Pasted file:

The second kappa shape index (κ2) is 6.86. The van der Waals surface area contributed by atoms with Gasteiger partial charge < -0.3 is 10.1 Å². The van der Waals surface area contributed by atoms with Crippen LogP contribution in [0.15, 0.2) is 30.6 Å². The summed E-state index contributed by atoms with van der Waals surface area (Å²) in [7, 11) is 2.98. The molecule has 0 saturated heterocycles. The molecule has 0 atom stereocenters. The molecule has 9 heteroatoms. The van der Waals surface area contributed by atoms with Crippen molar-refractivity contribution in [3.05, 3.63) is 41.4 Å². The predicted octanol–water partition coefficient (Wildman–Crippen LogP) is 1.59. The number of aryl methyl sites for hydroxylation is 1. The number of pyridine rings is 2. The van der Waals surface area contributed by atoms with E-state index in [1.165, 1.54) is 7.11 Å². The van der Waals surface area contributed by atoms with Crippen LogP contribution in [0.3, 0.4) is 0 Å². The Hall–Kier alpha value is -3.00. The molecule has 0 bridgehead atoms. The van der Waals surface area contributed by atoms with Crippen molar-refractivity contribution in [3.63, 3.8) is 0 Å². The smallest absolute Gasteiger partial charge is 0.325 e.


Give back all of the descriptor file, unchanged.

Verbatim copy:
The second kappa shape index (κ2) is 6.86. The van der Waals surface area contributed by atoms with Gasteiger partial charge < -0.3 is 10.1 Å². The van der Waals surface area contributed by atoms with Crippen LogP contribution in [0.15, 0.2) is 30.6 Å². The summed E-state index contributed by atoms with van der Waals surface area (Å²) in [7, 11) is 2.98. The molecule has 0 saturated heterocycles. The molecule has 0 atom stereocenters. The molecule has 9 heteroatoms. The van der Waals surface area contributed by atoms with Crippen molar-refractivity contribution in [3.05, 3.63) is 41.4 Å². The predicted octanol–water partition coefficient (Wildman–Crippen LogP) is 1.59. The number of aryl methyl sites for hydroxylation is 1. The number of pyridine rings is 2. The van der Waals surface area contributed by atoms with E-state index in [1.165, 1.54) is 7.11 Å². The van der Waals surface area contributed by atoms with Crippen LogP contribution in [0.3, 0.4) is 0 Å². The Hall–Kier alpha value is -3.00. The molecule has 0 bridgehead atoms. The van der Waals surface area contributed by atoms with Crippen molar-refractivity contribution in [3.63, 3.8) is 0 Å². The smallest absolute Gasteiger partial charge is 0.325 e.